Brooklyn prosecutors today charged 85 defendants -- including a dozen with ties to Russian and Italian crime groups -- with participating in stock frauds that cost thousands of investors more than $100 million.

In various plots, brokers would gain control of one of 20 cheap, thinly traded stocks, prosecutors said. Registered brokers were bribed to push the stock. Fake brokers assumed the names of registered brokers to work the phones pumping up the price. Members of the Colombo organized crime family and the Bor Russian mob group brought in teams of cold callers to boiler rooms to share the work.

"This is the largest takedown involving organized crime and stock fraud that we're aware of," said Andrew Weissmann, an assistant U.S. attorney in the eastern district of New York. "This is it."

In the last two years, New York prosecutors have brought several stock fraud cases involving defendants connected to the five crime families known as La Cosa Nostra. The Russian crime group, Bor, has more recently come into the picture. While some published accounts have credited the mob with making billions of dollars on Wall Street, prosecutors and securities regulators said it is virtually impossible to estimate the price of their crimes in the markets.

"The mob never saw a market it didn't want to control," said Lewis D. Schiliro, head of the FBI's New York office. "The bull market is obviously attracting more than just the honest investor."

Some of the nine brokerage firms named were corrupt from top to bottom, according to prosecutors. In others, branch offices were corrupted by rogue brokers.

At the Brooklyn courthouse, where more than 60 defendants were arraigned, the chaotic scene was described by one observer as "a bunch of young guys in muscle suits with very well put-together girlfriends." More than a third of the defendants were in their early twenties when the schemes started eight years ago. Defendants with aliases such as "Scooter" and "Frankie the Fish" were among those charged in three separate indictments.

In one incident in the three-year investigation, an undercover FBI agent posed as the manager of a money market firm and arranged to purchase $2.5 million worth of First Colonial Ventures stock at a price that would later be inflated.

Robert Catoggio, one of the defendants who pleaded guilty to an earlier stock fraud scheme and is now in jail, told the undercover agent: "I never read one of the prospectuses. . . . I mean, the reality of it is . . . you're doing this to make money. You're not doing this because it's gonna be the next IBM. . . . You make your money and you move on to the next one."

Catoggio, who had been barred from participating in the securities business in 1995, and Roy Ageloff allegedly controlled four brokerage firms that carried out their various schemes, according to one indictment. Sometimes they would acquire large blocks of securities of small and start-up companies, or companies that did no business at all. Sometimes they paid kickbacks to issuers to get the stocks dirt cheap. Sometimes they simply stole the stock, according to the charges. All told, investors lost more than $80 million from the dealings.

This type of operation works best with so-called micro-cap stocks, where it is relatively easy to gain control of a relatively cheap, thinly traded stock on the Over the Counter market's bulletin board or on the Nasdaq small-cap stock market. Many of the stocks cost less than a dollar.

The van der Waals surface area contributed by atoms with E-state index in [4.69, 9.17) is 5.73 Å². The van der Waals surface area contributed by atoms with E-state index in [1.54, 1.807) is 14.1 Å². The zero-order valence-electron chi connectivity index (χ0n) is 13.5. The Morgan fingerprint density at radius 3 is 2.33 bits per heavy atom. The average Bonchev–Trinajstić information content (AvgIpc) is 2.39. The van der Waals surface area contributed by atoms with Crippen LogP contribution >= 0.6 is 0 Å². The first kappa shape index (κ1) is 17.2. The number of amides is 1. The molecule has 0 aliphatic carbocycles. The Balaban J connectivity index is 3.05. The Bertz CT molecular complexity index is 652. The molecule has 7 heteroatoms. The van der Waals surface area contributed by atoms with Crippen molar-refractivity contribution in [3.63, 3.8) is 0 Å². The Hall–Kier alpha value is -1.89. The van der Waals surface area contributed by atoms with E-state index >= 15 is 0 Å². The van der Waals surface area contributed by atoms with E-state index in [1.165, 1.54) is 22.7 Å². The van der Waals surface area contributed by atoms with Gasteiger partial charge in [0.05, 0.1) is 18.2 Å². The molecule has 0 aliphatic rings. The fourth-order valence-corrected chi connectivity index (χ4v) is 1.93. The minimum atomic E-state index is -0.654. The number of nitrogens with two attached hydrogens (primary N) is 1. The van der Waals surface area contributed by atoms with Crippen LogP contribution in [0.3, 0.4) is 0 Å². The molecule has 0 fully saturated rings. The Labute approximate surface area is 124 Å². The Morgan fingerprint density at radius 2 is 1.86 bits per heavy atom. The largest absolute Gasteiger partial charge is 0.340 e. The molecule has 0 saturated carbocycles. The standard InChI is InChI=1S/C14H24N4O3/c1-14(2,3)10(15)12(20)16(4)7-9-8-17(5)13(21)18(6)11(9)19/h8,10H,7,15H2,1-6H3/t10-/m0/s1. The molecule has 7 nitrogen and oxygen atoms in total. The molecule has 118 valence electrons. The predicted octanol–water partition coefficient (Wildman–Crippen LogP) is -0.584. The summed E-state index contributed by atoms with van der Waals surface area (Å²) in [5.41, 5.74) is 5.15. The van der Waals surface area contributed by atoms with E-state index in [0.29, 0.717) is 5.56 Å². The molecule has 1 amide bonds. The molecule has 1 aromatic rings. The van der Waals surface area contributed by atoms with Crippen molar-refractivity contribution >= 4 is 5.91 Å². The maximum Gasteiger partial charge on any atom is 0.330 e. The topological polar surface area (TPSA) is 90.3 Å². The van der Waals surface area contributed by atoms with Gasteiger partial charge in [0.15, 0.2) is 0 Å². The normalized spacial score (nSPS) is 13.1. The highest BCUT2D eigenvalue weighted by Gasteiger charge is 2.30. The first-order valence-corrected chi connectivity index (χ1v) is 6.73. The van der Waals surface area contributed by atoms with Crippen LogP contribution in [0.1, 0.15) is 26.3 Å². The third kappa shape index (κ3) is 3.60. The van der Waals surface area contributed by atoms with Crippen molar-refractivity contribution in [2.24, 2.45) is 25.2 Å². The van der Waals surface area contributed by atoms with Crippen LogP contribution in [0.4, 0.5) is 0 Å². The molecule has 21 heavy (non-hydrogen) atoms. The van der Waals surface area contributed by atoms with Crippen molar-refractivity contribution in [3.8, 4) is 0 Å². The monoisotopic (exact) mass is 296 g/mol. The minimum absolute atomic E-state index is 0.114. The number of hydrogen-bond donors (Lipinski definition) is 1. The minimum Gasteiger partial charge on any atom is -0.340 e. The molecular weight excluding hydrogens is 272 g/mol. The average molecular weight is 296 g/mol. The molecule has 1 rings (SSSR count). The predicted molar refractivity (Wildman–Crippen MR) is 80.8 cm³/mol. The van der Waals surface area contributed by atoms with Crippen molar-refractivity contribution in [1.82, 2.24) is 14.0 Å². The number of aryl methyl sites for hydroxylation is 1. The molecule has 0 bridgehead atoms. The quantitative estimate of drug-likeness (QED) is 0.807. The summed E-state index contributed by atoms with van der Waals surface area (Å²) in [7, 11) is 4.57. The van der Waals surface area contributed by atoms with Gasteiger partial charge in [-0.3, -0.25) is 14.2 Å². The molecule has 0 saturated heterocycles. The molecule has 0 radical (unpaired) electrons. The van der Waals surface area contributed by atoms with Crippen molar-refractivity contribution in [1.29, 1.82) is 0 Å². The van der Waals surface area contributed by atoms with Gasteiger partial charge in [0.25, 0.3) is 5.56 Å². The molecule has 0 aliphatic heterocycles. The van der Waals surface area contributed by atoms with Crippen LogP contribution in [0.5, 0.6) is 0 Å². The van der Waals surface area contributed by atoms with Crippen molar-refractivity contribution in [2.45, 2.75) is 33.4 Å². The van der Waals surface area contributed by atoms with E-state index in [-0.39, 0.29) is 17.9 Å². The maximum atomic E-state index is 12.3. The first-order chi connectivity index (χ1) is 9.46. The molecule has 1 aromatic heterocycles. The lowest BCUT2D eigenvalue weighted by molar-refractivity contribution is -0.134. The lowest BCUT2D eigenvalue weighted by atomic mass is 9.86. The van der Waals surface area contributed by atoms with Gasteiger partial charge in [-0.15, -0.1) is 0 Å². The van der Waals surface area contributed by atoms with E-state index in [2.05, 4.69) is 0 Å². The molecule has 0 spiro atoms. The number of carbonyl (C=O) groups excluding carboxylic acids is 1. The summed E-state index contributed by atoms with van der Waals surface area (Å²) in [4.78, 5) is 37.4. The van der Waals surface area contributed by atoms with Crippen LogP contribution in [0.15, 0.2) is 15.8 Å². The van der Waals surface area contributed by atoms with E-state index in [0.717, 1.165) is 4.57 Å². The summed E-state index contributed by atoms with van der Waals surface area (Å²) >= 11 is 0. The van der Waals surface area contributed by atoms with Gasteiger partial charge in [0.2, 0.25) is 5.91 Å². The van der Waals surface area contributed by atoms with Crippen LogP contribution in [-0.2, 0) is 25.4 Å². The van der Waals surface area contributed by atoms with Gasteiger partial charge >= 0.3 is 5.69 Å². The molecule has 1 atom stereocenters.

Catoggio and Ageloff made tens of millions of dollars through their scheme and often laundered the money through gambling casinos in Nevada, where the money was later withdrawn as cash, the charges said.

Gustave Newman, an attorney for Catoggio, said he hadn't seen the indictment and declined to comment. Benjamin Brafman, an attorney for Ageloff, said his client had entered a plea of not guilty and would vigorously defend the charges. Many of the defendants and their attorneys were in court today and could not be reached for comment.

While much of the attention of regulators and prosecutors recently has been on Internet stock frauds as the number of Internet trades increases, these charges, if true, show that there still are those willing to use less sophisticated methods as long as the money keeps flowing.

The case involving alleged Russian and Italian mob figures generated more than $10 million by using high-pressure tactics to sell worthless stock, the indictment said. In a classic boiler-room scheme, associates of the Colombo family and the Bor crime group supervised crews of registered and unregistered brokers and unlicensed cold callers in branch offices of brokerage firms to lie about the value of the stock they were selling and the commissions they were making, according to the indictment.

Dominick Dionisio and Enrico Locasio of the Colombo family and Yakov Slavin of the Bor group were not arraigned today and could not be reached for comment.

"It's not a sophisticated scheme," said Eric Corngold, chief of the business securities fraud section of the U.S. attorney's office in Brooklyn. "But the boiler-room scheme was what they were trained in."

In the past, according to the FBI, the nascent Russian mob in the United States has tended to stick to the same types of crime the Italian mob used in its early days -- loan sharking, extortion and gambling. But more recently, it is moving aggressively into new money areas.

The third indictment says Christopher Wolf and others gained control of large blocks of Auxer Industries Inc., which claimed to be developing a new additive to motor oil that improved engine operation. They secretly paid brokers to tout the stock, inflating its price. Then, they put their profits into offshore shell companies and numerous bank accounts. Investors lost more than $8 million.

Gerald Shargel, an attorney for Wolf, did not return calls requesting comment.

Staff researcher Richard Drezen contributed to this report.